If it passes, and Indiana becomes the 30th state to ban same-sex marriage in its constitution, opponents of the measure are unlikely to sit idly by as more and more states around Indiana allow gay marriage.
There are only four states which ban gay marriage by law, but don’t have a ban in their state constitution. Of those four — Indiana, Wyoming, Pennsylvania and West Virginia — Indiana could be the last one with a plurality willing to enact a constitutional ban. Legislation aimed at a constitutional ban has been repeatedly voted down in each of those other states in recent years, and Indiana is effectively the last red state without a constitutional ban.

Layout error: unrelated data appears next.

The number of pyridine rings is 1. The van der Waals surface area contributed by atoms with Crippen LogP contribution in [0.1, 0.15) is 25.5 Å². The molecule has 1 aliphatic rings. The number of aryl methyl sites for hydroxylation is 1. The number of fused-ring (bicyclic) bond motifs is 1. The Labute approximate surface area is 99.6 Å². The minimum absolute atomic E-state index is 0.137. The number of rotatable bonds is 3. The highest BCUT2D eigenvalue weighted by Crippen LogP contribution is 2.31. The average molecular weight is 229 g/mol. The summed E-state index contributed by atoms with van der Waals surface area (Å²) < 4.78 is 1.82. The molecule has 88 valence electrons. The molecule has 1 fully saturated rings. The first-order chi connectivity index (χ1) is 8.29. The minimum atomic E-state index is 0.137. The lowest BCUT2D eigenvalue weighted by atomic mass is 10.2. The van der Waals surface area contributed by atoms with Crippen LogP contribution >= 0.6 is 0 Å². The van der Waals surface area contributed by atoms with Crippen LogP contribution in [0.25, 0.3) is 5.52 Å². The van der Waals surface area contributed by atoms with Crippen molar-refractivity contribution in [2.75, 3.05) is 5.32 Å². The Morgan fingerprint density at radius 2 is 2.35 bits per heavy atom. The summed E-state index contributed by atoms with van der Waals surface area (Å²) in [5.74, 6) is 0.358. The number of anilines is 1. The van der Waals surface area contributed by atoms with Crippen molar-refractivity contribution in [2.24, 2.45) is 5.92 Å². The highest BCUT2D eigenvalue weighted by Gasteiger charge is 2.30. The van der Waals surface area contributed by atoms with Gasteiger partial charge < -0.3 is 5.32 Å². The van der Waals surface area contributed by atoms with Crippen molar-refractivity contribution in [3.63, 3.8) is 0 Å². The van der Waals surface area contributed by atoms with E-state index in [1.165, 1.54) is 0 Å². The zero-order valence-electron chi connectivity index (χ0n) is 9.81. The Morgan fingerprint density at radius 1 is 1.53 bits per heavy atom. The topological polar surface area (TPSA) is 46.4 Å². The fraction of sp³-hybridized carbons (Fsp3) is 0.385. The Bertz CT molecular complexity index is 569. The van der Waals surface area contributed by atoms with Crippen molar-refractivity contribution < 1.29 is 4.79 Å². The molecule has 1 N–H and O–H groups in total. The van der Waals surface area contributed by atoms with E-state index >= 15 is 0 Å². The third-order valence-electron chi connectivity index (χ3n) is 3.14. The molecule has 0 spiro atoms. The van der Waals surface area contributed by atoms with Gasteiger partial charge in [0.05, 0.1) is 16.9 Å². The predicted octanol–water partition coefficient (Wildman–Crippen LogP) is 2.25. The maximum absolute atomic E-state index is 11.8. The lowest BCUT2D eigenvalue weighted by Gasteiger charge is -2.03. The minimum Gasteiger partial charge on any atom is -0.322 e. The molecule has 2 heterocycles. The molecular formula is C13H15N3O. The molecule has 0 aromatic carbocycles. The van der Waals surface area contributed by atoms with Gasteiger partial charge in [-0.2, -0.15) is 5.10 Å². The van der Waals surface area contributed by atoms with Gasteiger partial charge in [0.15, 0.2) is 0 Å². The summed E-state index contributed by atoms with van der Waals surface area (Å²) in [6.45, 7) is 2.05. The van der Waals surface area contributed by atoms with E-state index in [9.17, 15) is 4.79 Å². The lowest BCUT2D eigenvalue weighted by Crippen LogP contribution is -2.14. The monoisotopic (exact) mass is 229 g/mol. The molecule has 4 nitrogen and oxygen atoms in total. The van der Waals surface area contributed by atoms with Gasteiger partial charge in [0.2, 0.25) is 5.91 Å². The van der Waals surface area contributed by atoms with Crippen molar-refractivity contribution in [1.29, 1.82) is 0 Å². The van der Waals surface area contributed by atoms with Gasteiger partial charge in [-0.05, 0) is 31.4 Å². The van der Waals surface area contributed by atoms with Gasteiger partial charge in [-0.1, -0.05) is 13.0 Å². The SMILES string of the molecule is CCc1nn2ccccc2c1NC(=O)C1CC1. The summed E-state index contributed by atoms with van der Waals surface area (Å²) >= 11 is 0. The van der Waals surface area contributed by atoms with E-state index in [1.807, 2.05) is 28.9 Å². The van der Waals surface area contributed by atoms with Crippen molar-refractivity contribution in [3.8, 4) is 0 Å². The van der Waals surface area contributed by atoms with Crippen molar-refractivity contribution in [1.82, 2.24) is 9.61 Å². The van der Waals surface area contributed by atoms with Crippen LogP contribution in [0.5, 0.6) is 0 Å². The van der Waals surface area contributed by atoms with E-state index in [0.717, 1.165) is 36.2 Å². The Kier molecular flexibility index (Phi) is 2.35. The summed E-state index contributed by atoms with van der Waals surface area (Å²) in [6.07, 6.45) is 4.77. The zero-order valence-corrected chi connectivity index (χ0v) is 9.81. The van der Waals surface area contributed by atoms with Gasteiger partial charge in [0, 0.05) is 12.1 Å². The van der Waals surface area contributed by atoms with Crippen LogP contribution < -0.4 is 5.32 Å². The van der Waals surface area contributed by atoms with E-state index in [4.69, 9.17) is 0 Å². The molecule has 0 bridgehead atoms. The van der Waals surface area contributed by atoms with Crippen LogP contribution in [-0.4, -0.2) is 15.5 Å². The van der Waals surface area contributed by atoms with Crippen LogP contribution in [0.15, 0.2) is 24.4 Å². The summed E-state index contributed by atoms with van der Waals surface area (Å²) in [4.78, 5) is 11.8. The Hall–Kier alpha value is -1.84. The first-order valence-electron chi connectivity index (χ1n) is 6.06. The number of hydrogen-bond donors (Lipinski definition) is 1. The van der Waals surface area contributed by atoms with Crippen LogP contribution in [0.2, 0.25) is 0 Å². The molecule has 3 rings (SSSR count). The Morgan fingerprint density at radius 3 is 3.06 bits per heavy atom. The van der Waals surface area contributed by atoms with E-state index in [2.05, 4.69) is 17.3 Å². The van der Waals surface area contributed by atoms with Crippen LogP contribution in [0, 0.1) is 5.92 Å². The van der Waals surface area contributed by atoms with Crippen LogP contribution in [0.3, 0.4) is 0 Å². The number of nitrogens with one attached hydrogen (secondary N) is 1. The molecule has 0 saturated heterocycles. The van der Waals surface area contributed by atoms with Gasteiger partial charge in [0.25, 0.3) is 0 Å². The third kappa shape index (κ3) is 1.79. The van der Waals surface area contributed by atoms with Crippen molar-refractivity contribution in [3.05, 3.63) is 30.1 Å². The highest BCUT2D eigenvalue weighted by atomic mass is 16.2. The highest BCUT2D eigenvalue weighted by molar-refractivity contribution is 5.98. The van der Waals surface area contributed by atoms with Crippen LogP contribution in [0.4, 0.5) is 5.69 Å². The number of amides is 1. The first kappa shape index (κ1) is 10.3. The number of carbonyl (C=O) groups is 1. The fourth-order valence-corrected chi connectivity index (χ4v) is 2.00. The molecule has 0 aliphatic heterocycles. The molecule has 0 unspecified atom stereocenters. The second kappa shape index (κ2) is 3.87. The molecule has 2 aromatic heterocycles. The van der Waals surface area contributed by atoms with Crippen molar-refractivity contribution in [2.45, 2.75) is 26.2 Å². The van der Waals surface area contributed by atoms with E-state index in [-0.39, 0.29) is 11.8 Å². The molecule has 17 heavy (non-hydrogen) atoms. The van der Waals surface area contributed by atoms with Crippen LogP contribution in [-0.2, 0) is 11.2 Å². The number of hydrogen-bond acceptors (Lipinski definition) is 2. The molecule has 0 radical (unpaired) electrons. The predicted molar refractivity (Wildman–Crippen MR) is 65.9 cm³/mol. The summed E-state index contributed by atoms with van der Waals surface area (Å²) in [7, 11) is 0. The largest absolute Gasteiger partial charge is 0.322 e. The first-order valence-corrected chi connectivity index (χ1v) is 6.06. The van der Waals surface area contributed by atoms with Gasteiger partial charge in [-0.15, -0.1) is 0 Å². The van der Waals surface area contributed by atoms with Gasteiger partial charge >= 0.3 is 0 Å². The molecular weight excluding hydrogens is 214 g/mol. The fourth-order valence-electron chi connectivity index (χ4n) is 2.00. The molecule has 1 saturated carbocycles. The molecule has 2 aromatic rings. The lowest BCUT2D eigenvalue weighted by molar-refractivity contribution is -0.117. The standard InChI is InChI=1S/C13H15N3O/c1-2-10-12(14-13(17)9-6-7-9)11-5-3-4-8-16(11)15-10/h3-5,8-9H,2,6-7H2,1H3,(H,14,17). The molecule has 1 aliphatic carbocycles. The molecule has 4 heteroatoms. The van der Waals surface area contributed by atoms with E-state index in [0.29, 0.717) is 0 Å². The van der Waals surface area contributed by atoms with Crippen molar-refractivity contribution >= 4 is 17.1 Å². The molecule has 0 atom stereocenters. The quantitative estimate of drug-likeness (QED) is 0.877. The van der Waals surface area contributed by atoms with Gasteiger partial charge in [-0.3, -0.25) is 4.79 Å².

So if Indiana’s citizens enact a constitutional ban, Indiana will likely be the last state to do so.
Dunn, who opposes the constitutional ban on libertarian grounds, says couples should be free to enter into binding contracts, protected by law, rather than hindered by it.
The second sentence of HJR3, which states “that a legal status identical or substantially similar to that of marriage for unmarried individuals shall not be valid or recognized,” is a sticking point for many otherwise conservative Republicans, Dunn said.
“There are sizeable numbers of Republicans that don’t really believe that this is the thing to do. Not that I’m saying they think marriage is anything but between one man and one woman,” Dunn said.
Dunn also doesn’t believe the gay marriage debate in Indiana will drag on for decades.
“If it’s defeated, it’s done forever. If it passes with the second sentence intact, I believe it will be overturned by the U.S. Supreme Court.”
Find Scott Smith on Twitter@JasonSSmith1. His email is email@example.com.